In fact, curry powder isn’t even a spice mixture; it’s a blend of several different spices, including turmeric (a relative of ginger) and coriander, ground together with some dehydrated vegetable material. Curry powder is convenient in recipes because it saves you from having to
I just love this spice bag. It is a wonderful way to add a burst of flavorful goodness to chicken, fish and vegetables. The spices blend well with the other ingredients and can be adjusted to your preference of hotness. I use this masala often, especially in my morning eggs or sprinkled on roasted cauliflower.
You can make the masala from scratch, but I often purchase it ready-made. Here’s a great brand: Spice Islands Garam Masala . The Spice Islands Garam Masala comes in a jar that contains 6 tablespoons, which is how much you’ll need for the recipe below. Store the extra in an airtight container away from direct sunlight.
Tandoori Chicken served with Cucumber Raita makes an excellent meal when paired with rice and naan or chapati made from scratch.
What is a spice bag? It’s a small pouch made from cheesecloth or muslin, filled with whole spices and tied closed with kitchen twine. Carrying the bag in your purse or backpack allows you to season your food as soon as you get to the campsite and are ready to start cooking.
The best thing about a spice bag is that it gives you the opportunity to learn by tasting. The spices in this recipe are ones that I use frequently, but there’s no reason why you couldn’t substitute other spices or add more of the ones listed below. The purpose is to give you an idea of how flexible this recipe can be and to show you how easily you can create your own signature blend. When seasoning with a spice bag, the only rule is to go slowly so that you can taste along the way and see what effect each spice has on the dish.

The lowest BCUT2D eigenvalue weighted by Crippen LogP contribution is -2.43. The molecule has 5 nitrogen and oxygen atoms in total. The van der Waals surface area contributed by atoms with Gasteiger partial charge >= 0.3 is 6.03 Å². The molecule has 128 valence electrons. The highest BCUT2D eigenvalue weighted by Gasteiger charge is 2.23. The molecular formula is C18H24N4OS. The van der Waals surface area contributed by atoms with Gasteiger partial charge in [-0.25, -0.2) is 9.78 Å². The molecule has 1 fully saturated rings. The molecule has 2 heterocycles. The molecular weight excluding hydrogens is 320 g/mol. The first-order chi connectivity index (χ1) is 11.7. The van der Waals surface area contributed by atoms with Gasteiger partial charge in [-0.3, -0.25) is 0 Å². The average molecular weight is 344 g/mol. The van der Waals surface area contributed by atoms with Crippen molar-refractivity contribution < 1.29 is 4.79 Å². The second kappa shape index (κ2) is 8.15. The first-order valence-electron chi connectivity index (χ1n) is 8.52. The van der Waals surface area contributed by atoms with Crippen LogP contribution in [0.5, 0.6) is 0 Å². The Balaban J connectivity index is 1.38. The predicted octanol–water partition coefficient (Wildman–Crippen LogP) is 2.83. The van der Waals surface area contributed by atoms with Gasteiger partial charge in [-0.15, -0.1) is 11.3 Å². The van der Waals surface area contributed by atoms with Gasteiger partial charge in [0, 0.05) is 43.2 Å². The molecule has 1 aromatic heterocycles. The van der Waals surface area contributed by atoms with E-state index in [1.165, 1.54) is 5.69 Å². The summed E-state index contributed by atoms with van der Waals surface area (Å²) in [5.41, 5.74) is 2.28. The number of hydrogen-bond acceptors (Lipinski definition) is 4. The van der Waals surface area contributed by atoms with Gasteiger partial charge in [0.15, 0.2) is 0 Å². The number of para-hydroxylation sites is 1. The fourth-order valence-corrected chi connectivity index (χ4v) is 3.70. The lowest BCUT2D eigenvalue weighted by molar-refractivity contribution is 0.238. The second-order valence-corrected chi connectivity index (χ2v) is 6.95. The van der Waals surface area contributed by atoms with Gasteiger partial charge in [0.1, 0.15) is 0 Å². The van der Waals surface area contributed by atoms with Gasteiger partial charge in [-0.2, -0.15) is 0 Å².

It’s always good advice to buy whole spices when possible, not only because they have a better flavor but also because whole spices keep their potency longer than ground spices do. If all you can find are ground spices, look for terms like “freshly ground” or “pure” on the label, since these will be fresher than most.
Spice Bag for Indian Cooking:
You can buy ready-made spice blends known as masalas, but it’s not hard to make your own. Store any extra in an airtight container and use it within a week.
3 tablespoons coriander seeds 2 teaspoons cumin seeds 1 teaspoon black peppercorns 1 teaspoon cloves 1 teaspoon cardamom pods 4 green chiles, such as serrano, stemmed 1/2 cinnamon stick 3 bay leaves 6 medium-sized onions, coarsely chopped 3 tablespoons vegetable oil 1 tablespoon ground ginger 1 tablespoon ground turmeric 2 teaspoons hot red pepper flakes (optional) Salt
Preparation: Grind the coriander seeds and cumin seeds in a coffee grinder or a mortar and pestle until fine. In a small skillet toast the peppercorns, cloves and cardamom pods over high heat just until fragrant, about 1 minute. Transfer to a plate to cool. In the same skillet toast the chiles until slightly softened, about 5 minutes. Add to the spices in the plate with the cinnamon stick and bay leaves and set aside to cool.
You can find more information here: https://www.theguardian.com/science/2008/aug/15/genderissues